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5 Warning Signs of Narcissistic Leadership

From Kanye West to Donald Trump, our society not only tolerates narcissism, it thrives on it. The truth is that in pop culture, narcissism is funny. In the church, not so much.

God is calling the leaders of His church to a different, higher standard. Many times, those who serve in leadership capacities have narcissistic tendencies. Unfortunately, it’s all too easy to lose sight of the servant leadership that Jesus modeled for us.

To help you determine if you might need to adjust your leadership trajectory back toward servanthood and away from selfishness, here are five warning signs of narcissistic leadership:

1. Exudes Self-Importance

Leaders that cannot see their organization functioning without them at the helm are at risk of becoming narcissistic. Look at Moses. Multiple books of the Bible are centered on his leadership journey, but when Deuteronomy 34 rolls around, his death gets four verses before the story turns to Joshua. Matt Chandler once said, “The man goes in the ground and the message moves on.” The leadership of your church is its greatest asset but also its greatest liability. The degree to which a leaders is self-important determines that scale.

What about you? Do you feel like if you left your position tomorrow, your church could not survive? Remember that Jesus is the senior pastor of your church. He is the one who ultimately provides and directs.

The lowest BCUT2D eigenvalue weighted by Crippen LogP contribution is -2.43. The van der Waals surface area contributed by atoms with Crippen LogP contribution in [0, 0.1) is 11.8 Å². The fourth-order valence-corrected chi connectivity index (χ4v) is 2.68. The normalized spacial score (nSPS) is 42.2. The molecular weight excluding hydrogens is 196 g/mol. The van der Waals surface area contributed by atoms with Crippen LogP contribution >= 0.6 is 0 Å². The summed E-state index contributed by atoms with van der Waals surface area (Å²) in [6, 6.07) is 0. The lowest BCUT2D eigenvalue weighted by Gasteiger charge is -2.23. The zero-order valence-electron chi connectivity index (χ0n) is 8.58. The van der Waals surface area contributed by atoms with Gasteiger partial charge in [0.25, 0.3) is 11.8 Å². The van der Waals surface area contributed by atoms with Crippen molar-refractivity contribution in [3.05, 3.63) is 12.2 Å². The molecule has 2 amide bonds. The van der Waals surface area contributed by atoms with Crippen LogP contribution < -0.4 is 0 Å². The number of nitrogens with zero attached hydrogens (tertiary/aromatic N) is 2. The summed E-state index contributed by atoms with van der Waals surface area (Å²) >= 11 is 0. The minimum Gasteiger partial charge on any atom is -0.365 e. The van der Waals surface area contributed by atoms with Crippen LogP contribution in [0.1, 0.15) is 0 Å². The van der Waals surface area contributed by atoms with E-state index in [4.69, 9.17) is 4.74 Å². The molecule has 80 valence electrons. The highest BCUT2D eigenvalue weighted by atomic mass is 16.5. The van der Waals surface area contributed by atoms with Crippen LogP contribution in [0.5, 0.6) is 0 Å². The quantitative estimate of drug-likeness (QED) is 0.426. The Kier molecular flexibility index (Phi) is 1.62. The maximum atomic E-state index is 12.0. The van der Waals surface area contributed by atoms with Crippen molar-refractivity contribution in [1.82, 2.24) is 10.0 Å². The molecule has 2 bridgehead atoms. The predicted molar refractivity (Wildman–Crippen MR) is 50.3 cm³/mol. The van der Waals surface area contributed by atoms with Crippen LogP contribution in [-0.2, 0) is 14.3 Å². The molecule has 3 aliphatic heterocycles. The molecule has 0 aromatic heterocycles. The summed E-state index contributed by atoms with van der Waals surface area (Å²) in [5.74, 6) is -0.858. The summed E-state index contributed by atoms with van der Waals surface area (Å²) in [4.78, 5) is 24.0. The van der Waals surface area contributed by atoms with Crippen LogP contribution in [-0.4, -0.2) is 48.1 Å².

2. Acts Entitled

Narcissistic leaders feel they are the exception, not the rule. Human resource guidelines that apply to everyone else don’t apply to them. When everyone else is hustling on a project, they’ve got an important meeting. The narcissistic leader’s family time is protected more than the rest of the staff. Scripture teaches that leaders should be exceptions, but not for their own gain. Biblical leaders are exceptional servants, taking the harder road even when the easier path is open to them.

Be honest. Do you hold yourself to a different standard than other staff? Do you expect to be treated differently or better because of your position?

3. Uses Generalizations

Narcissistic leaders exaggerate to achieve their goals. They say “always” and “never” to enhance their perspective. Just enough facts root their generalization in reality. They use the shield of positional authority to shut down opinions. Generalizations can do more emotional damage to team members than almost anything a leader can use. A leader’s words are powerful, and they can be poison.

Think back on your recent interactions with staff or congregants. Have there been any conflicts rooted in the use of generalizations and damaging words? Who might you need to apologize to?

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Scott Ball is a writer, thinker, communicator, and consultant with The Malphurs Group in the area of church leadership and church planting. He resides in East Tennessee with his wife Allison, son Liam, and daughter Norah. Read more of Scott’s content at ScottBall.net or follow him on Twitter @scottrball or Facebook (facebook.com/scottball.net)